• PSE Sales/Svcs/Distribution Associate
  • Casual Sales/Svcs/Distribution Associate

The 477 VEA exam consists of the following sections:

  1. Introduction
  2. Work Situations (10) questions; note the difference in name, content-wise similar to Work Scenarios section in other VEA versions
  3. Tell Us Your Story (21) questions
  4. Describe Your Approach (56) questions
  5. Work Your Register (3) questions

While preparing for a particular job, check out sections you will encounter in the applicable VEA version and plan accordingly.


This is a common section in all the VEA versions.

It contains a brief paragraph on the history of the postal services, jobs mapped to the test you are writing, necessary instructions and one sample question for each constituent section.

Work Scenarios

The Work Scenarios segment is common for all versions of the VEA (though, as mentioned earlier, it is christened differently in 477).

This section assesses your intrinsic situational awareness in a typical work environment.

Questions are of multiple choice behavioural type.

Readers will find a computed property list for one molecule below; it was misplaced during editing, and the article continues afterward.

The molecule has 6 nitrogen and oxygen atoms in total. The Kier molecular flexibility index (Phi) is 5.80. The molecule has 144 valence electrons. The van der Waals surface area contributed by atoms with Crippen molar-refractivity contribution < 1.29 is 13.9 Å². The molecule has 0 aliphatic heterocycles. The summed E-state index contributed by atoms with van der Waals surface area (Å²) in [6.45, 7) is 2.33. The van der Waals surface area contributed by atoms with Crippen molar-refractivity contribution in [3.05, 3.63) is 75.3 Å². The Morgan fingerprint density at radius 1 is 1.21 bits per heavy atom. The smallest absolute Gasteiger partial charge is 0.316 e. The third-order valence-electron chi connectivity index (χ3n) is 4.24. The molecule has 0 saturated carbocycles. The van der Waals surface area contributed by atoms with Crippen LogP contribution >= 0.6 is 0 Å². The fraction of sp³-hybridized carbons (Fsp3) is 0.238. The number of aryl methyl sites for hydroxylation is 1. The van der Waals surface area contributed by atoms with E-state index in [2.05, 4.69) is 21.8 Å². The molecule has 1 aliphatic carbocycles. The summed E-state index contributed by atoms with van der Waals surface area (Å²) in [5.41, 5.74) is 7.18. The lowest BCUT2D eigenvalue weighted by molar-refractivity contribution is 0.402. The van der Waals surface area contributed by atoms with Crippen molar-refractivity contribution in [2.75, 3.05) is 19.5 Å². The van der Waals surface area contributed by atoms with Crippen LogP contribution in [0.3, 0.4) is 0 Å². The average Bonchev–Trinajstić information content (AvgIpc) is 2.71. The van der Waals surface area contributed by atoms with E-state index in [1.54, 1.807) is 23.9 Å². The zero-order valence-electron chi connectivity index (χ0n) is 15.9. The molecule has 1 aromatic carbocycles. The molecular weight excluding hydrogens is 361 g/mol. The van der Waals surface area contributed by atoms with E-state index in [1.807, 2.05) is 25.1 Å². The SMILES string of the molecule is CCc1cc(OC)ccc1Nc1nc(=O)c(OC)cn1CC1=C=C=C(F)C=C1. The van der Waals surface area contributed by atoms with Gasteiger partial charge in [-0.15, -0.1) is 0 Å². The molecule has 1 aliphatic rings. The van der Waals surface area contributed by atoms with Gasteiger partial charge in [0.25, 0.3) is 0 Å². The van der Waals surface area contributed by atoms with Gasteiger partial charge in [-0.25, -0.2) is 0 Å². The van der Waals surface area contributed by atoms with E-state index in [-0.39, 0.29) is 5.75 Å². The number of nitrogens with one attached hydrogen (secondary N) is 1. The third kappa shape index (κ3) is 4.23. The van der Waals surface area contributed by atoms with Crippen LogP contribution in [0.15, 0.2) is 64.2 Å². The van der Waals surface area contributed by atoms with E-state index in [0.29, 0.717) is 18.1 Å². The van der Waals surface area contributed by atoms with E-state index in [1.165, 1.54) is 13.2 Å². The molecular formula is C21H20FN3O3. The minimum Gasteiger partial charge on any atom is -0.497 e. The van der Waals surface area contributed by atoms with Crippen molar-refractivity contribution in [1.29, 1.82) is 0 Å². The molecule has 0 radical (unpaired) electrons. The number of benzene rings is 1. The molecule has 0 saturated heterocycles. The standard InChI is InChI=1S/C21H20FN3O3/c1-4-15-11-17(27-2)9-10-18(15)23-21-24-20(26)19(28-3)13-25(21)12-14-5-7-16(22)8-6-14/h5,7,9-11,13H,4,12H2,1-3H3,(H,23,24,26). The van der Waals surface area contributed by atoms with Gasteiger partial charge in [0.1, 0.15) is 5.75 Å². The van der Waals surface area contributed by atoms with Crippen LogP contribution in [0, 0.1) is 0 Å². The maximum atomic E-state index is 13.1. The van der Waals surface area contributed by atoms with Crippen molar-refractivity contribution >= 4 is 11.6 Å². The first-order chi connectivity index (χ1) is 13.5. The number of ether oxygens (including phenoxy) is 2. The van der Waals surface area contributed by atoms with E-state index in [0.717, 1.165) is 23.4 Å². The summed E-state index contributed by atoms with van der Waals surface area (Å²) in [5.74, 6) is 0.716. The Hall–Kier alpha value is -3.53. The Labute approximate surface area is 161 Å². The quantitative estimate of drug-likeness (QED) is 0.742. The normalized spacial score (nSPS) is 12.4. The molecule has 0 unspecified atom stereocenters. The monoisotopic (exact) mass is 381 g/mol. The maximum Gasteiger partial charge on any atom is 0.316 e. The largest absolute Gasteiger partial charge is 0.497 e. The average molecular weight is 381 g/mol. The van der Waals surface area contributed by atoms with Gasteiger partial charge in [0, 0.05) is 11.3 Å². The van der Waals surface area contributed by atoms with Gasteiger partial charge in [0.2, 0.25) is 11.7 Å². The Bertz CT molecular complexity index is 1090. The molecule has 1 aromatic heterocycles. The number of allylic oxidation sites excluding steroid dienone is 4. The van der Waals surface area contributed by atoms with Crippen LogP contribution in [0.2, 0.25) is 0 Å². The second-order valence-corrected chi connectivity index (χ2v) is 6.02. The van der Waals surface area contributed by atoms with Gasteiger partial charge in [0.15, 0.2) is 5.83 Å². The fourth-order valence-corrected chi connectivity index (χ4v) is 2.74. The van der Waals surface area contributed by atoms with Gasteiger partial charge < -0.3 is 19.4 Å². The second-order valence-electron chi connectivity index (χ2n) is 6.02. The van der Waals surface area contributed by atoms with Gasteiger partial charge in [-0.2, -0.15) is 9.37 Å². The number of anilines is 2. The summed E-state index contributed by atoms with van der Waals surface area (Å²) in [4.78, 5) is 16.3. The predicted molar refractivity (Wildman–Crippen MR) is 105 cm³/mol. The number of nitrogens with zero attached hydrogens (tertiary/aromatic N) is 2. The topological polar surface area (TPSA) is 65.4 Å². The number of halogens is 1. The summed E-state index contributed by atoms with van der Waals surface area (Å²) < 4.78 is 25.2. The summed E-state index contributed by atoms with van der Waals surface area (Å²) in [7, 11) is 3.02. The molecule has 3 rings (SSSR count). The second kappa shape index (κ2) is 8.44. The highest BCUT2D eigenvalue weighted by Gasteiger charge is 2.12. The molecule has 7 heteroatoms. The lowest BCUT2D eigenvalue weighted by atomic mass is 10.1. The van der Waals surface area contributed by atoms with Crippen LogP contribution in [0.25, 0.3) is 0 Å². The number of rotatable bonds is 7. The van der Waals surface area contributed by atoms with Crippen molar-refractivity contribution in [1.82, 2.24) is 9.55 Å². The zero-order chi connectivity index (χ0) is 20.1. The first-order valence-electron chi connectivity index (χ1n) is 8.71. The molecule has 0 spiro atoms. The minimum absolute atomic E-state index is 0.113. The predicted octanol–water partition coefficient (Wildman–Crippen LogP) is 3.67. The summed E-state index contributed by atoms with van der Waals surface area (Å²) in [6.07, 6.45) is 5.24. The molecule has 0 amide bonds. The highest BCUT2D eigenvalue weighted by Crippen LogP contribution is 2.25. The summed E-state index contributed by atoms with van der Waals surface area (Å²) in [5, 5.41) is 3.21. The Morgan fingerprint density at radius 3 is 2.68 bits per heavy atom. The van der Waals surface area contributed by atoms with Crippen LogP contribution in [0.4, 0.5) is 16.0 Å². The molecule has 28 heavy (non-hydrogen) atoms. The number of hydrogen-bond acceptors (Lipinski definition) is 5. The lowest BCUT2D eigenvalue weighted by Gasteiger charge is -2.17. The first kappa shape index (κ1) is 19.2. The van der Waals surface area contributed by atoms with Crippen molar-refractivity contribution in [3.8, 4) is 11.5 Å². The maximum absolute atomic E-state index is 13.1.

Each has a write-up followed by different possible responses.

You are to identify both your most likely’ and ‘least likely’ responses based on your own viewpoint.

If it so appears that none of the options appear most likely or least likely to you, pick the closest ones.

On the face of it, there is no right or wrong response.

You are expected to answer the question based on how you would respond to a similar situation in real-life.

However, keep in mind the increasing focus on soft skills, customer centricity and importance of being a solid team player. That should help you pre-empt the desirable skills being looked for.

PRO TIP#3: Don’t spend inordinately large amount of time in trying to figure out the ‘best’ answer to one particular question.

Nonetheless, ensure you are happy with your choice before you move on to the next question.

You are not allowed to go back to the previous question after you have moved ahead!

PRO TIP#4: You may find similar scenarios worded differently or placed from a different viewpoint.

These are generally in-built test mechanisms to check your behavioural consistency on situational judgement.

Also, if you are trying to guess the ‘best’ answers, these are designed to flag ‘false’ responses.

Being honest and consistent is the key!

Sample Question #1

You are approaching the lunch hour in your shift.

It is the Holiday season and your day has been really busy.

A customer comes in and asks to check if she can redirect the shipment she had sent a while back.

This is usually a time taking activity that might delay your lunch break.

Select the action you will be most likely to take and the action you will be least likely to take while attending to the customer.